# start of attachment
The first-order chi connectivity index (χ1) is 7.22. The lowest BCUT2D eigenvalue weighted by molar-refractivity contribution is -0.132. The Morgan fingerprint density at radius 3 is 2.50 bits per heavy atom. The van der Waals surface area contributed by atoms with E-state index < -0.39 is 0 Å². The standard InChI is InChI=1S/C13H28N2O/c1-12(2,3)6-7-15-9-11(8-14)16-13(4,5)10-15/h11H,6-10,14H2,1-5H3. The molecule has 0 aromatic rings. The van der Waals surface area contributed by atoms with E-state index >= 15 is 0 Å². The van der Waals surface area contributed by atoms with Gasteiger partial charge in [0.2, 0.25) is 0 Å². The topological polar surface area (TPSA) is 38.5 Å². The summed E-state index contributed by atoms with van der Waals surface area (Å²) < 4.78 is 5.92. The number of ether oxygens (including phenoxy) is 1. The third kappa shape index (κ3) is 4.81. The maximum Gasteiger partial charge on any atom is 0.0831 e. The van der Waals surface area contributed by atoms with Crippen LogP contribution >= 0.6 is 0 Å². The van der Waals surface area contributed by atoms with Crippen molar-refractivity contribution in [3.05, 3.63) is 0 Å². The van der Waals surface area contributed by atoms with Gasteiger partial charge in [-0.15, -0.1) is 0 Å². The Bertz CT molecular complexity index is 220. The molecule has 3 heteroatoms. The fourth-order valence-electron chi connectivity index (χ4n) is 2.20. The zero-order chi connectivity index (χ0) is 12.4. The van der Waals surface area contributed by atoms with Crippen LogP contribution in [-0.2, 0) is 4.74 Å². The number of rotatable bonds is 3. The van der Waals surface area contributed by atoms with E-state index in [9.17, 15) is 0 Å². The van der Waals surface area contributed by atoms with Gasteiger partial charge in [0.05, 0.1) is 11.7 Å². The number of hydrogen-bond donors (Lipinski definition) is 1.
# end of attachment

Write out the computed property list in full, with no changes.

The first-order chi connectivity index (χ1) is 7.22. The lowest BCUT2D eigenvalue weighted by molar-refractivity contribution is -0.132. The Morgan fingerprint density at radius 3 is 2.50 bits per heavy atom. The van der Waals surface area contributed by atoms with E-state index < -0.39 is 0 Å². The standard InChI is InChI=1S/C13H28N2O/c1-12(2,3)6-7-15-9-11(8-14)16-13(4,5)10-15/h11H,6-10,14H2,1-5H3. The molecule has 0 aromatic rings. The van der Waals surface area contributed by atoms with E-state index >= 15 is 0 Å². The van der Waals surface area contributed by atoms with Gasteiger partial charge in [0.2, 0.25) is 0 Å². The topological polar surface area (TPSA) is 38.5 Å². The summed E-state index contributed by atoms with van der Waals surface area (Å²) < 4.78 is 5.92. The number of ether oxygens (including phenoxy) is 1. The third kappa shape index (κ3) is 4.81. The maximum Gasteiger partial charge on any atom is 0.0831 e. The van der Waals surface area contributed by atoms with Crippen LogP contribution >= 0.6 is 0 Å². The van der Waals surface area contributed by atoms with Crippen molar-refractivity contribution in [3.05, 3.63) is 0 Å². The van der Waals surface area contributed by atoms with Gasteiger partial charge in [-0.15, -0.1) is 0 Å². The Bertz CT molecular complexity index is 220. The molecule has 3 heteroatoms. The fourth-order valence-electron chi connectivity index (χ4n) is 2.20. The zero-order chi connectivity index (χ0) is 12.4. The van der Waals surface area contributed by atoms with Crippen LogP contribution in [-0.2, 0) is 4.74 Å². The number of rotatable bonds is 3. The van der Waals surface area contributed by atoms with E-state index in [9.17, 15) is 0 Å². The van der Waals surface area contributed by atoms with Gasteiger partial charge in [0.05, 0.1) is 11.7 Å². The number of hydrogen-bond donors (Lipinski definition) is 1.